I actually tried to work on the bow web last Tuesday (2/27) but for some reason found that I had ordered 3" carbon uni instead of 2". So I spent an hour cutting up all of this 3" carbon into 2" carbon, only to find that when it was time to wet the stuff out and apply it to the web, it was just too darn fragile -- tows were falling out like flies. I gave up after five minutes, it was obviously either not going to work or would end up in a really messy result. I put in a 2nd day shipment order for some 2" carbon uni, and that's what I used on Saturday. Unfortunately I was unable to locate 2" carbon uni in the specified weight, or even close to it. I ended up working with 5.8oz (plans call for 13oz carbon uni). I played it safe and laminated three layers of 5.8oz for each layer specified by the plans -- my bow web is going to be beefy! (and heavier, but let's not talk about that). Here's how it looked when done:
After working on the bow web, I went out to look at my float half. It wasn't very warm but at least it wasn't raining; in a spurt of optimism I decided to go ahead and putty between my float panels. I am using System Three's general purpose resin for these kind of tasks, and I figured it wouldn't take too long to cure given that I was using Fast hardener, and I could use my heat lamp fixture. So I got busy working and before too long, I had all of the panel edges puttied, and also had the form pieces for the flange support glued in as well:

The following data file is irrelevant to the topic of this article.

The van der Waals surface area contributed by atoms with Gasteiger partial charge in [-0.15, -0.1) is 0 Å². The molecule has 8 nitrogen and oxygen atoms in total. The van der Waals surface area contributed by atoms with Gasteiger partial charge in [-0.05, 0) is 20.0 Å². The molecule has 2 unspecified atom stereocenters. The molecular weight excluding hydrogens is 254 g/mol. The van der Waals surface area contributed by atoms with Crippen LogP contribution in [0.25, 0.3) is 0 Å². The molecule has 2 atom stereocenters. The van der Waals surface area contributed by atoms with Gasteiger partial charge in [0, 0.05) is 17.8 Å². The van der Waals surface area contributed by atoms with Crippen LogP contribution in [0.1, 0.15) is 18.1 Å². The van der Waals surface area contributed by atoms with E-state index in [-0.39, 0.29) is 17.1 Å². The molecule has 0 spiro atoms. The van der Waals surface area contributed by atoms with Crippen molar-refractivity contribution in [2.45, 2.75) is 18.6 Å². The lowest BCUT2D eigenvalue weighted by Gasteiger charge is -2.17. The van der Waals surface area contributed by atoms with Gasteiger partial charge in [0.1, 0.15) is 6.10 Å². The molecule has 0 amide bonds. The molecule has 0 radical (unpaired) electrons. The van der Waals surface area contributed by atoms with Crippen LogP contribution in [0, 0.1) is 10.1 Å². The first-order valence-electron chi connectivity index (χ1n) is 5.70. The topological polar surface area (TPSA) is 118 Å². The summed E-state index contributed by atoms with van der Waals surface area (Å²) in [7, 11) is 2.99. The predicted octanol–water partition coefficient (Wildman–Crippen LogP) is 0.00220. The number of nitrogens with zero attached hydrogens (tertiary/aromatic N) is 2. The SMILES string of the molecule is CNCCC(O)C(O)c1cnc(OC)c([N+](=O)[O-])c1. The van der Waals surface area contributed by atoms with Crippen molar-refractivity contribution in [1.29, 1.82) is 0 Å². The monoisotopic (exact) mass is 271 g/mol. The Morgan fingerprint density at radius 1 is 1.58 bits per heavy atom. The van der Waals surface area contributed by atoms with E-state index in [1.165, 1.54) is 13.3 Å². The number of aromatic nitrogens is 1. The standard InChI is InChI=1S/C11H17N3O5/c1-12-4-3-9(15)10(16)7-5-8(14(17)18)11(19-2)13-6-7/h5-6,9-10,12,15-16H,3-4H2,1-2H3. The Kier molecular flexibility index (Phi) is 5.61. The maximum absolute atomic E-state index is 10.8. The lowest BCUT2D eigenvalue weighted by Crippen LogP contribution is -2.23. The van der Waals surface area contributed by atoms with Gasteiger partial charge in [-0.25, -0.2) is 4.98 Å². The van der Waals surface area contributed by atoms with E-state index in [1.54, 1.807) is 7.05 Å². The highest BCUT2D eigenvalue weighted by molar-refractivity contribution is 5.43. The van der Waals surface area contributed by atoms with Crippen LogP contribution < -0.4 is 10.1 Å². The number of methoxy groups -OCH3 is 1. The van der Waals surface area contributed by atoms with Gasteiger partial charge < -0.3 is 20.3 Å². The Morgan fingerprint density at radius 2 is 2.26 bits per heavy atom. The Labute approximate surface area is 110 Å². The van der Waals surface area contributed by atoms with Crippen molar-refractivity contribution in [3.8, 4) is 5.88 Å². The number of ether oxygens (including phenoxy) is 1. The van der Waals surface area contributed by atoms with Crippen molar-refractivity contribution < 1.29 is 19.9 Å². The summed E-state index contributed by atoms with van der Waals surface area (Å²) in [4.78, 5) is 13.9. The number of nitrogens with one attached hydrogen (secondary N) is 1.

This is the first time I've tried to use the heat lamps for any serious purpose, and I was pleased with their performance. Temperature was ~40-45deg F and even with Fast hardener putty can take awhile to cure at that temp. I ran the heat lamps until about 9:30pm and when I went out to turn them off for the night, the putty was pretty tacky, so that was good.